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Michael Gove’s statement on replacing GCSEs – first thoughts

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Blog - Michael Gove’s statement on replacing GCSEs – first thoughts

Tuesday 18 September 2012

Having read Michael Gove’s much hyped statement in the House of Commons yesterday on the reform of examinations for 16 year olds, I offer a few first reactions. The statement can be read at www.education.gov.uk/inthenews/inthenews/a00213908/oral-statement-ks4-exam-reform .


  • Unlike many education reforms, there is a sensible timescale – not until 2017 for new exams in English, Maths and Science, later still for others. This means no change until after the next election and plenty of time for planning and preparation
  • Abolition of controlled assessment and coursework in English, Maths and Science: a mixed blessing. Coursework can be laborious for students and teachers, and sometimes tests perseverance and/or support as much as it does knowledge and understanding, but in other cases it is an important addition to the exam and assesses things which do not lend themselves to a timed test. There is none in maths anyway. There is a sensible recognition that there will need to be flexibility about practical work, which will presumably mean that in science there will be scope for assessed practicals. Will speaking and listening in English be a practical?
  • Abolition of higher and foundation tiers – generally a good thing, though real expertise in assessment design will be needed to create a fit-for-purpose test for the whole range. Only some GCSEs have tiers anyway – history, for example, does not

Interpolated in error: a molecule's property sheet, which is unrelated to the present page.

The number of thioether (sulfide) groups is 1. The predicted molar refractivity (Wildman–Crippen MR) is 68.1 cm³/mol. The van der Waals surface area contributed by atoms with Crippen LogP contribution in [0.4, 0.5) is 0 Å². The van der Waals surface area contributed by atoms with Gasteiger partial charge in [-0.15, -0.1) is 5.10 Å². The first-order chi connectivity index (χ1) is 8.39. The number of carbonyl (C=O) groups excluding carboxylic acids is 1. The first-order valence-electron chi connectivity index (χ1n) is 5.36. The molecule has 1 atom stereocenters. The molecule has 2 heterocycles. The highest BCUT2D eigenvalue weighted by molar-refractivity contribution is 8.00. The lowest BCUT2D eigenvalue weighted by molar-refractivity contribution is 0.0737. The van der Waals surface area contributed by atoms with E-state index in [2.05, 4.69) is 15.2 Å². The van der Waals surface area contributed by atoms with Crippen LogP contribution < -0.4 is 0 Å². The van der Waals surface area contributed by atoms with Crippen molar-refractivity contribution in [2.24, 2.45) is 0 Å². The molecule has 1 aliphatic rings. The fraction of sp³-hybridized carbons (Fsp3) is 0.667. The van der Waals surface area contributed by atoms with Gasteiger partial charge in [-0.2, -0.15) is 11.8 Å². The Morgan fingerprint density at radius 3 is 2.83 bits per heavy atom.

• One exam board per core subject: I would welcome taking this aspect of competition out of the examination system, and I have been very dubious about exam boards operating as profit making companies. This change will not alter that, but it will be a stricter regulation on the effects of exam boards’ commercialism. Read the ‘corrupt’ reference in Michael Gove’s statement carefully: it is the boards who are accused of corruption, not the teachers
  • Reference to the ‘dated mindset of fixed abilities which great teaching can’t change’. I totally support this view, and some sections of the media need to hear and hopefully understand this – they endlessly refer to ‘bright children’ and ‘the less able’ as if these were set in stone at birth. They are not, and as Michael Gove says, great teaching enables young people to know and understand more whatever the starting point
  • ‘We have the best generation of teachers and headteachers we have ever had’ – good to hear that recognised, because it is true
  • There is a recognition that there will need to be special/enhanced provision for the students who can’t be ready for these qualifications – I would cautiously welcome this recognition, though see below for further caveats
  • Commitment to consultation with professionals – this is a good thing, because so far these reforms feel somewhat as if they have been agreed by politicians behind closed doors with little experience of working in schools